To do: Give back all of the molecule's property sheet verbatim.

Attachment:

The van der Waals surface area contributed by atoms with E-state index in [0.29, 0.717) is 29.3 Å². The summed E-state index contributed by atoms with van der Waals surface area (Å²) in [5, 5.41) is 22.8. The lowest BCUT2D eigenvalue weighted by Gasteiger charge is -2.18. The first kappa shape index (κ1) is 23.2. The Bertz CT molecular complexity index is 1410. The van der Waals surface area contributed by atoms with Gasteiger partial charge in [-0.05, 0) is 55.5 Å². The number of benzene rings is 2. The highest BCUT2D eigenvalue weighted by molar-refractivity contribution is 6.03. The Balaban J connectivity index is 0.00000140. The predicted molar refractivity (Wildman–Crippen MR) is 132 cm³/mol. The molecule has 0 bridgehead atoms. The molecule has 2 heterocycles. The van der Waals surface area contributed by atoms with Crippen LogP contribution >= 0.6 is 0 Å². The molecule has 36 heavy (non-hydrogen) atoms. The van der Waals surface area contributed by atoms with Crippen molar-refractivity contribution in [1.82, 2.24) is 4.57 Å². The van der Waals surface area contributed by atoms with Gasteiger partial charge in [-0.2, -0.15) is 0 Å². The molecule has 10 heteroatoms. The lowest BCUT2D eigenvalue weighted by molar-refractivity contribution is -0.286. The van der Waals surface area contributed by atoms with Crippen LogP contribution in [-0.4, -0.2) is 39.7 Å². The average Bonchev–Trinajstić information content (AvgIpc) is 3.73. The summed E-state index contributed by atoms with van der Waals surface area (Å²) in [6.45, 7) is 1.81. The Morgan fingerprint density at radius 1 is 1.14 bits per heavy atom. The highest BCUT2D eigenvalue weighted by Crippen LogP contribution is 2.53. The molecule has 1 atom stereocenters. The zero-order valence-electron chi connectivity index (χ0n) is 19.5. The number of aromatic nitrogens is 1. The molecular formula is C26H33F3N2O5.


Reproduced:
The van der Waals surface area contributed by atoms with E-state index in [0.29, 0.717) is 29.3 Å². The summed E-state index contributed by atoms with van der Waals surface area (Å²) in [5, 5.41) is 22.8. The lowest BCUT2D eigenvalue weighted by Gasteiger charge is -2.18. The first kappa shape index (κ1) is 23.2. The Bertz CT molecular complexity index is 1410. The van der Waals surface area contributed by atoms with Gasteiger partial charge in [-0.05, 0) is 55.5 Å². The number of benzene rings is 2. The highest BCUT2D eigenvalue weighted by molar-refractivity contribution is 6.03. The Balaban J connectivity index is 0.00000140. The predicted molar refractivity (Wildman–Crippen MR) is 132 cm³/mol. The molecule has 0 bridgehead atoms. The molecule has 2 heterocycles. The van der Waals surface area contributed by atoms with Crippen LogP contribution >= 0.6 is 0 Å². The molecule has 36 heavy (non-hydrogen) atoms. The van der Waals surface area contributed by atoms with Crippen molar-refractivity contribution in [1.82, 2.24) is 4.57 Å². The van der Waals surface area contributed by atoms with Gasteiger partial charge in [-0.2, -0.15) is 0 Å². The molecule has 10 heteroatoms. The lowest BCUT2D eigenvalue weighted by molar-refractivity contribution is -0.286. The van der Waals surface area contributed by atoms with Crippen LogP contribution in [-0.4, -0.2) is 39.7 Å². The average Bonchev–Trinajstić information content (AvgIpc) is 3.73. The summed E-state index contributed by atoms with van der Waals surface area (Å²) in [6.45, 7) is 1.81. The Morgan fingerprint density at radius 1 is 1.14 bits per heavy atom. The highest BCUT2D eigenvalue weighted by Crippen LogP contribution is 2.53. The molecule has 1 atom stereocenters. The zero-order valence-electron chi connectivity index (χ0n) is 19.5. The number of aromatic nitrogens is 1. The molecular formula is C26H33F3N2O5.